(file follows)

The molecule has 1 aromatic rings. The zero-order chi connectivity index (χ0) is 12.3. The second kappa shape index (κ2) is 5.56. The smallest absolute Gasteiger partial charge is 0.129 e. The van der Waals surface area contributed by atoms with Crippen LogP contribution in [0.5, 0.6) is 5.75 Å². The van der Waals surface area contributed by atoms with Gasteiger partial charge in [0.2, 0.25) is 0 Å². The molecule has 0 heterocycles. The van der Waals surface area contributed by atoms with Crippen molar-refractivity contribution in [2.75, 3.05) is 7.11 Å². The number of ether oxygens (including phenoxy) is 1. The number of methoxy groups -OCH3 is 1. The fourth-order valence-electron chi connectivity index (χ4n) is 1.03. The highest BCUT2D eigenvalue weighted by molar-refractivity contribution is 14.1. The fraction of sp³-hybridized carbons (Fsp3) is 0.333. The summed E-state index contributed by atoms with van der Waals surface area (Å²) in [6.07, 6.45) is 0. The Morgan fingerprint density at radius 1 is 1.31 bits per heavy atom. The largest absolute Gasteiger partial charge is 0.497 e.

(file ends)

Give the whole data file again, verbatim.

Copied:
The molecule has 1 aromatic rings. The zero-order chi connectivity index (χ0) is 12.3. The second kappa shape index (κ2) is 5.56. The smallest absolute Gasteiger partial charge is 0.129 e. The van der Waals surface area contributed by atoms with Crippen LogP contribution in [0.5, 0.6) is 5.75 Å². The van der Waals surface area contributed by atoms with Gasteiger partial charge in [0.2, 0.25) is 0 Å². The molecule has 0 heterocycles. The van der Waals surface area contributed by atoms with Crippen molar-refractivity contribution in [2.75, 3.05) is 7.11 Å². The number of ether oxygens (including phenoxy) is 1. The number of methoxy groups -OCH3 is 1. The fourth-order valence-electron chi connectivity index (χ4n) is 1.03. The highest BCUT2D eigenvalue weighted by molar-refractivity contribution is 14.1. The fraction of sp³-hybridized carbons (Fsp3) is 0.333. The summed E-state index contributed by atoms with van der Waals surface area (Å²) in [6.07, 6.45) is 0. The Morgan fingerprint density at radius 1 is 1.31 bits per heavy atom. The largest absolute Gasteiger partial charge is 0.497 e.